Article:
Interesting...thanks for posting....not sure if any PMTS's will agree with you thou
....hopefully they will.
The bolded part reads like you could have cut and paste it straight from the CSIA manual....stock standard stuff...the move used to flatten the skis...ie the inside leg tipping/lift...is perhaps abit too prescriptive for the CSIA models, but it would certainly not be "wrong"...again thou, this is where I struggle to see how these are fundamentally different ways of skiing.
The part in blue looks abit wonky thou....just saying.
But to move forward lets assume what you wrote is "correct" according to PMTS....then the question comes...how do you teach it...how do you control it?
This is what I asked before. Some struggle to see the significance of these questions so here is why it is important.
When conventional systems teach pivoting or rotary, the key element
is not the simply act of muscular effort to get the leg to rotate in the hip socket the key thing that is taught is getting that pivot point to be under the skier foot!!!!!!!!!!!!!!!!!!!
This is one of the key elements that exercises such as the pivot slip teach...in the pivot slip, you can create the effortless pivoting of the skis you describe...and it should be effortless, by the way.....but that is not to say there is no muscular control. Typically when people try to turn the "pivot point" is up near the ski tip....if this happens carving later in the turn is impossible, skiing bumps and powder are also virtually impossible as well. Hence this is how convential systems teach it...the skis are flattened, then after that it is pretty much what BtS wrote, and muscular effort is then used to control the point at which pivoting happens...under foot, not at the ski tip...fore/aft
balance often plays a role in this as well....if your fore/aft is out, your pivot point will be too....so again this is very very similiar to PMTS.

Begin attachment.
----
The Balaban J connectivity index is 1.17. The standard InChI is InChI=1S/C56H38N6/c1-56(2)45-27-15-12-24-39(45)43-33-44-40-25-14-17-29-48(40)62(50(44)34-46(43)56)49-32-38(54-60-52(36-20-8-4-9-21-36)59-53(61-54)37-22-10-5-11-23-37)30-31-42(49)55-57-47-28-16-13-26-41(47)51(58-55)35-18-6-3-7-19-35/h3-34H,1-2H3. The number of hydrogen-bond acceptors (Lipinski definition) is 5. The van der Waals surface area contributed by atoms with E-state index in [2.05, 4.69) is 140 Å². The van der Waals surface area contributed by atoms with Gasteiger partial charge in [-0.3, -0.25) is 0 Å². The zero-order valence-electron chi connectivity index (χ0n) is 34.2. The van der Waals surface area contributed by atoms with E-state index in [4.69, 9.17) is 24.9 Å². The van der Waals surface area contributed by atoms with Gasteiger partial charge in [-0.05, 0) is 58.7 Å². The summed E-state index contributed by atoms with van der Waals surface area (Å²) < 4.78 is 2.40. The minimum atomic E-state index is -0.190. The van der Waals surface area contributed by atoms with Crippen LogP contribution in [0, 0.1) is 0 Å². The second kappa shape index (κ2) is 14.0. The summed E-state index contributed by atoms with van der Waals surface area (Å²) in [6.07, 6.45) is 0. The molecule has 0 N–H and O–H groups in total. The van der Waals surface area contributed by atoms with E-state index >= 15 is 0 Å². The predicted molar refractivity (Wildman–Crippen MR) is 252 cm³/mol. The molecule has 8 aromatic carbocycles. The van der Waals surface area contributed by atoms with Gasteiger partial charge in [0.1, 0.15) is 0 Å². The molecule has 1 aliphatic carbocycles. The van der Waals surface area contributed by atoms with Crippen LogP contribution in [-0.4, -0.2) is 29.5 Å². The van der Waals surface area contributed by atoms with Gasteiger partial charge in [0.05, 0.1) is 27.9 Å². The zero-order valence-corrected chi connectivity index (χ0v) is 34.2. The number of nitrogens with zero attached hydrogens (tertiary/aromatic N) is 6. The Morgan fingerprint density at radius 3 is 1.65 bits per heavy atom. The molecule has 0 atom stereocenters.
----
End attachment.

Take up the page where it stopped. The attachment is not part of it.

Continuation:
As for controlling, well fore/aft balance needs to be constantly adjusted in good high end skiing...no where is this more evident then in off piste conditions such as bumps or crud or powder....in this regard pivoting is controlled...ie limited from muscular effort....it allows the skier to be on the fore/aft plane as required for the turn....
A key, and intresting example is the hottly contested pivot entry turn. At speed on a steep slope if you intiate a pivot entry...the ONLY way you will get that ski to hook up immediatley is to have perfect fore/aft balance, such that you are centered on the ski...too forward, and the tail will let go, to far back and the tip wont engage....now with pivoting/rotary as taught by convential systems this fore/aft disconnect from rotary allows the skier this option....if you are forced to control the rotary by moving back or forward...this will limit your ability to hook the ski up after....and it is this hook up of the skis into a pure carved turn that makes the pivot entry a harder move to master then the arc to arc.....and if what PMTS's write here is true, it is perhaps why they cant do it....PMTS has never taught the seperation of fore/aft from rotary.